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While it hasn't been a huge commercial success and its gameplay is far from revolutionary, the graphical fidelity of Crysis is still second to none and as such it's still the ultimate test for a graphics card. With masses of dynamic foliage, rolling mountain ranges, bright blue seas, and big explosions, this game has all the eye-candy you could wish for and then some.

We test using the 64-bit version of the game patched to version 1.1 and running in DirectX 10 mode. We use a custom timedemo that's taken from the first moments at the start of the game, wandering around the beach. Surprisingly, considering its claustrophobic setting and graphically rich environment, we find that any frame rate above 30fps is about sufficient to play this game. All in-game settings are set to high for our test runs and we test with both 0xAA and 2xAA.

In line with its 13 per cent core clock speed increase, the HD 4890 shows a similar increase in performance in Crysis, opening up a comfortable lead over both the HD 4870 and GTX 260 throughout our testing. It's early days but this is certainly a good start for the HD 4890.

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April 2, 2009, 9:57 pm

Nice review Ed. Any news on when you'll have a GTX 275 review, most places only seem to have reviews of the 4890 up and not the GTX 275, even though they're both on sale and in stock at the moment.

As for the benchmarks, did you test the 192 or 216 SP version of the GTX 260, and the 512MB or 1GB version of the 4870? Also, there's a bit of a mistake in the table - you list the number of stream processors for the GTX 260 as 182, unless that's a version I don't know about? ;)


April 3, 2009, 12:25 am

@smc8788 - Thats because Nvidia was originally supposed to launch the GTX 275 around the 13th, they have brought it forward to take some of the attention off ATI. Nobody seems to have had any time to review them because the decision was taken at the last second, it isn't expected there will be significant stock of them available for a couple of weeks.

I think the high end 40nm cards are worth waiting for personally, nothing revolutionary enough here to tempt me from my HD3870 :)


April 3, 2009, 1:16 am

Precisely right there Xenos - it's been a hectic week!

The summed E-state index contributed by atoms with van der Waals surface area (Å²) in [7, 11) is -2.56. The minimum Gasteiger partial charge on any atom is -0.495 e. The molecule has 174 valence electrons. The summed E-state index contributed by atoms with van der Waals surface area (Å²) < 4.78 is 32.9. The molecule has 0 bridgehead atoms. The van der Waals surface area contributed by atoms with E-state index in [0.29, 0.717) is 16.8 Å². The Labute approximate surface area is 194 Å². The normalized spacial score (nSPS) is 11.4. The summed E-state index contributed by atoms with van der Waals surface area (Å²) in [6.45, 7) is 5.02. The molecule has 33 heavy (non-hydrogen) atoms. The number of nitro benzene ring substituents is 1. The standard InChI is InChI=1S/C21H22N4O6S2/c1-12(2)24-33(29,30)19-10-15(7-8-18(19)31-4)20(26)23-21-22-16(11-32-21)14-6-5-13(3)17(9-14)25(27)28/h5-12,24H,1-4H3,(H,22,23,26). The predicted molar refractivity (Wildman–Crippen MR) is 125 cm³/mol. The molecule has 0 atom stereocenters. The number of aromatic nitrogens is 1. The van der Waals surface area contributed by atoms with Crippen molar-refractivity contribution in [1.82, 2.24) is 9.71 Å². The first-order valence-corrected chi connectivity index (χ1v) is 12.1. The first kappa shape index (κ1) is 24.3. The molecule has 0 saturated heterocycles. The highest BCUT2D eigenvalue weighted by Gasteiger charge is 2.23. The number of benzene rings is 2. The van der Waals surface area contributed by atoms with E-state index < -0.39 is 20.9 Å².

You do realise even the HD 4870 is significantly faster than the HD 3870?

@smc8788: we don't actually have a GTX 260 216 and it was too late to get one in by the time I realised - we did have one for a while but it went back before being reviewed. As such I'm comparing to the older one.

I'm working on the GTX 275 now (currently 20:15) and the review will be up tomorrow sometime. I'll also do some overclocking of both cards and generally come to an absolute conclusion (at least based on the games I'm able to test) and update this review as well.


April 3, 2009, 3:07 am

will these scores change depending on the review of the gtx 275? also how does it compare to the gtx 280?

Sean Groarke

April 3, 2009, 12:37 pm

On the one hand I sympathise with the difficulty of getting all the elements of a comparative review lined up, but plenty of other review sites had 4890 versus GTX 275 ready on Day One.

But, as pointed out already, you've ended up comparing ATI's brand-new 4890 against the *old* model of the GTX260. Comparing it against the newer GTX260-216 would have been bad enough, but this is just totally meaningless. You conclude that a GBP 230 card performs a lot better than an old GBP 150 card. Amazing!

You really should have sat on this and done a proper comparison against the GTX 275. Or if you simply HAD to get something out, you should have done a non-comparison overview of the ATI and then followed up with the comparative review.

Last gripe (sorry): you say you'll do some overclocking tests when you've got the GTX 275. Meaningless. Fun, but meaningless. You surely know as well as I do that overclockability is a crap-shoot where one card of model X overclocks this much, but another identical model X overclocks to a totally different degree. The only overclocking it's worth reporting in a review is if it is guaranteed and under-written by the manufacturer (as does happen with some cards) Unless you can overclock say 20 randomly sourced versions of a card, the results from just one are not worth anything.


April 4, 2009, 11:16 am

"...nothing revolutionary enough here to tempt me from my HD3870 :)"

"You do realise even the HD 4870 is significantly faster than the HD 3870?"

...not only faster...series 3 should be avoided.


April 18, 2009, 1:21 am

So, whats better; HD 4870 or HD 4890?

Lucian Proctor

August 28, 2009, 6:38 pm

Actually, you can reduce the memory clock manually at idle with CCC. It reduces the idle power by about 30 watts.

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